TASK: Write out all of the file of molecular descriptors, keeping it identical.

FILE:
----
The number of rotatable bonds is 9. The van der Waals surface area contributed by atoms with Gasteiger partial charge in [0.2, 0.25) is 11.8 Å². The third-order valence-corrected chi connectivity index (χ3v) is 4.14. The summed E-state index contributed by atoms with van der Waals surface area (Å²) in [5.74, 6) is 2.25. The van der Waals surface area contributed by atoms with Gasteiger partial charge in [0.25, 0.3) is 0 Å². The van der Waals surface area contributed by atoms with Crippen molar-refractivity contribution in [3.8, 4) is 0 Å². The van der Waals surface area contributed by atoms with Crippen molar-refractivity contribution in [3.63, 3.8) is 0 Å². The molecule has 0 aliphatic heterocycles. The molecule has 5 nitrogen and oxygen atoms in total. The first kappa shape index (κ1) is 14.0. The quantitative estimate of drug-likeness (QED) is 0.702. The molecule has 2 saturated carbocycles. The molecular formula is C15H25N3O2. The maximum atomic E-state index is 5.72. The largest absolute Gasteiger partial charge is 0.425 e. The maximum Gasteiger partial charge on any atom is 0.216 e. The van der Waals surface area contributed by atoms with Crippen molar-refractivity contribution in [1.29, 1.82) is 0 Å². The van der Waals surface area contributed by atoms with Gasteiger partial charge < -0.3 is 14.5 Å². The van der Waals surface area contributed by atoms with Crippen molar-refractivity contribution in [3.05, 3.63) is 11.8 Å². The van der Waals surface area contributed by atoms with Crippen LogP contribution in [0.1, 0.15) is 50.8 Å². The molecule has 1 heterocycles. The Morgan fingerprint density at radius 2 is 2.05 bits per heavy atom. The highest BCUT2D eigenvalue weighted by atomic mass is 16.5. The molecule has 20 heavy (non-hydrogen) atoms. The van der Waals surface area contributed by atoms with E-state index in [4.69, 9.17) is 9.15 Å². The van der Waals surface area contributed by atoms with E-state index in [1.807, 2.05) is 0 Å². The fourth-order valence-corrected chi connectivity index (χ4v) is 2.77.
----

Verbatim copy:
The number of rotatable bonds is 9. The van der Waals surface area contributed by atoms with Gasteiger partial charge in [0.2, 0.25) is 11.8 Å². The third-order valence-corrected chi connectivity index (χ3v) is 4.14. The summed E-state index contributed by atoms with van der Waals surface area (Å²) in [5.74, 6) is 2.25. The van der Waals surface area contributed by atoms with Gasteiger partial charge in [0.25, 0.3) is 0 Å². The van der Waals surface area contributed by atoms with Crippen molar-refractivity contribution in [3.8, 4) is 0 Å². The van der Waals surface area contributed by atoms with Crippen molar-refractivity contribution in [3.63, 3.8) is 0 Å². The molecule has 0 aliphatic heterocycles. The molecule has 5 nitrogen and oxygen atoms in total. The first kappa shape index (κ1) is 14.0. The quantitative estimate of drug-likeness (QED) is 0.702. The molecule has 2 saturated carbocycles. The molecular formula is C15H25N3O2. The maximum atomic E-state index is 5.72. The largest absolute Gasteiger partial charge is 0.425 e. The maximum Gasteiger partial charge on any atom is 0.216 e. The van der Waals surface area contributed by atoms with Crippen molar-refractivity contribution in [1.29, 1.82) is 0 Å². The van der Waals surface area contributed by atoms with Gasteiger partial charge < -0.3 is 14.5 Å². The van der Waals surface area contributed by atoms with Crippen molar-refractivity contribution in [3.05, 3.63) is 11.8 Å². The van der Waals surface area contributed by atoms with Crippen LogP contribution in [0.1, 0.15) is 50.8 Å². The molecule has 1 heterocycles. The Morgan fingerprint density at radius 2 is 2.05 bits per heavy atom. The highest BCUT2D eigenvalue weighted by atomic mass is 16.5. The molecule has 20 heavy (non-hydrogen) atoms. The van der Waals surface area contributed by atoms with E-state index in [4.69, 9.17) is 9.15 Å². The van der Waals surface area contributed by atoms with E-state index in [1.807, 2.05) is 0 Å². The fourth-order valence-corrected chi connectivity index (χ4v) is 2.77.